This was a funny week - it was the market which was volatile. Economic data was generally OK (either static or remaining in a down trend of growth). I keep thinking these down trends at some point will stabilize - but generally since the beginning of 2011 general economic indicators continue to become less good.
I am neither an economic bear or a bull - but my view of the economy likely is different than most readers as I filter out the good and bad news which I know does not correlate to the future. I continue to search for what is likely to happen next.
The Econintersect economic forecast for June 2012 shows continues to show moderate growth - although marginally weaker. There was degradation both in our government pulse point,and in some of our transport related pulse points. There are no recession flags showing in any of the indicators Econintersect follows.
ECRI has called a recession. Their data looks ahead at least 6 months and the bottom line for them is that a recession is a certainty. The size and depth is unknown but the recession start has been revised to hit around mid-year 2012.
The ECRI's WLI index value has been jumping around due to backward revision - and this week has dropped below zero. The index is indicating the economy six month from today will be slightly worse than it is today.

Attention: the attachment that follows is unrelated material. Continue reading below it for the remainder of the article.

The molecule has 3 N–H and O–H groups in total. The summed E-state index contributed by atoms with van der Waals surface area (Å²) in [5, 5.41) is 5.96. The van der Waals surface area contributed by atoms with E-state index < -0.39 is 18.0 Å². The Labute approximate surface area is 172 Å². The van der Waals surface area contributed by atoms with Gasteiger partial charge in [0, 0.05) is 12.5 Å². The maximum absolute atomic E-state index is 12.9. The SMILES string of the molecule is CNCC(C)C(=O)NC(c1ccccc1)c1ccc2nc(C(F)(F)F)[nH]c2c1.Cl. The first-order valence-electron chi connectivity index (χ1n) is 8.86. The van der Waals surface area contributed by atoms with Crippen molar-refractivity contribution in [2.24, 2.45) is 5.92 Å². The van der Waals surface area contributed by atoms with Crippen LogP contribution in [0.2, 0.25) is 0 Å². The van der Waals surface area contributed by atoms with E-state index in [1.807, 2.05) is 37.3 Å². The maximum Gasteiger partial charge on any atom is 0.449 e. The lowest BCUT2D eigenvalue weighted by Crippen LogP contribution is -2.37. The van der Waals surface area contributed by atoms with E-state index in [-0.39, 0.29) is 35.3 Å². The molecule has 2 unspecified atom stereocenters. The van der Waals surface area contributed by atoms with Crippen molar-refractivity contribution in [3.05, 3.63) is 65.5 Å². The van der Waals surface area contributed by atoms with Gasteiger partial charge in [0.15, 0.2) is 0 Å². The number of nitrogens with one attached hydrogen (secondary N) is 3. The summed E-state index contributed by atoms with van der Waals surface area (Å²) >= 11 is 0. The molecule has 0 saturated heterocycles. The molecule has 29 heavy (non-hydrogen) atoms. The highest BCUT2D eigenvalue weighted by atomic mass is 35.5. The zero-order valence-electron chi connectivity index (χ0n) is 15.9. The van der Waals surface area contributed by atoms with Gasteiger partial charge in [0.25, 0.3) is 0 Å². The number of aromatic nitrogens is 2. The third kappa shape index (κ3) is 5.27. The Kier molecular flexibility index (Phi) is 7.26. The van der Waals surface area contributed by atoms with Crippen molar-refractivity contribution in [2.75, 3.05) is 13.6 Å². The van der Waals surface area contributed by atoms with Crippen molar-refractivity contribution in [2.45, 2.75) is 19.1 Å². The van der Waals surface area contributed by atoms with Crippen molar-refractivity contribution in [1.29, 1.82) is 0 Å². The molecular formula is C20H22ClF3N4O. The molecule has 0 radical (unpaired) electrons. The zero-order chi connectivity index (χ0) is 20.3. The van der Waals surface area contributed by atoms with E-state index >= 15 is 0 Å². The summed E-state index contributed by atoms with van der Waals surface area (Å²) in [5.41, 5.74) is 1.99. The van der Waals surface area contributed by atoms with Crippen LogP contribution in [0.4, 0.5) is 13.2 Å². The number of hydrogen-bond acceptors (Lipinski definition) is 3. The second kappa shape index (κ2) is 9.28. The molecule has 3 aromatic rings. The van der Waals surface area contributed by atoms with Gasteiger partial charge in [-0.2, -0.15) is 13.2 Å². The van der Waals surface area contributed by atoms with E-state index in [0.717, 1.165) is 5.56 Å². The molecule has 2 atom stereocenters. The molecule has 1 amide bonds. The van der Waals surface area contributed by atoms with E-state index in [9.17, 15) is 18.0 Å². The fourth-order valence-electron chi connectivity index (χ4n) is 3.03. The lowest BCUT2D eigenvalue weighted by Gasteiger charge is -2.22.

Initial unemployment claims decreased from 383,000 (reported last week) to 377,000 this week. Historically, claims exceeding 400,000 per week usually occur when employment gains are less than the workforce growth, resulting in an increasing unemployment rate (background here and here). The real gauge - the 4 week moving average - rose from 374,500 (reported last week) to 377,750. Because of the noise (week-to-week movements from abnormal events AND the backward revisions to previous weeks releases), the 4-week average remains the reliable gauge.
Data released this week which contained economically intuitive components (forward looking) were rail movements (which is still indicating a moderate expansion if one ignores coal), ISM Services business activities sub-index (which showed higher growth), and the import portion of Trade Balance (which was essentially unchanged). Econintersect does not see any other data release this week as particularly intuitive in understanding future economic conditions.Weekly Economic Release Scorecard:
April 2012 Trade Balance is sending mixed signals
April 2012 Wholesale Sales improved over last month but still is not great
Public-Sector Unions: from Wisconsin to America …
What About $67 Oil?
Forget Whatever You Knew About Consumer Credit Since 2006
Germany: Follow China
The Key to Monitoring a Company's Vulnerability
Book Review: Thinking, Fast and Slow
Productivity 1Q2012 (Final): Decline Downwardly Revised
Re-purpose Institutional Momentum
Summary of Week Ending June 4, 2012
May 2012 ISM Services Index Improves, Above Expectations
Treasury Bubble to Burst, 4.5% 10-year in 2013
Manufacturing Public Opinion
Manufacturing April 2012 Data Is Not Pretty
May 2012 Employment Trends: Jobs Growth Should Not Deteriorate Further
It's June 4, Again …
The Week Ahead: Bernanke's Next Move
The Big Easing
Where is the Global Wine Industry Headed?
How to Invest for a Weak U.S. Economic Forecast
The College Conspiracy
Government and Consumer Drag on GDP
Trefis: Week in Review 01 June 2012
Euro in Danger - a Revisit with the Walters Critique
Bankruptcies this Week: Franklin Credit, Delta Petroleum
Disclosure: I have no positions in any stocks mentioned, and no plans to initiate any positions within the next 72 hours.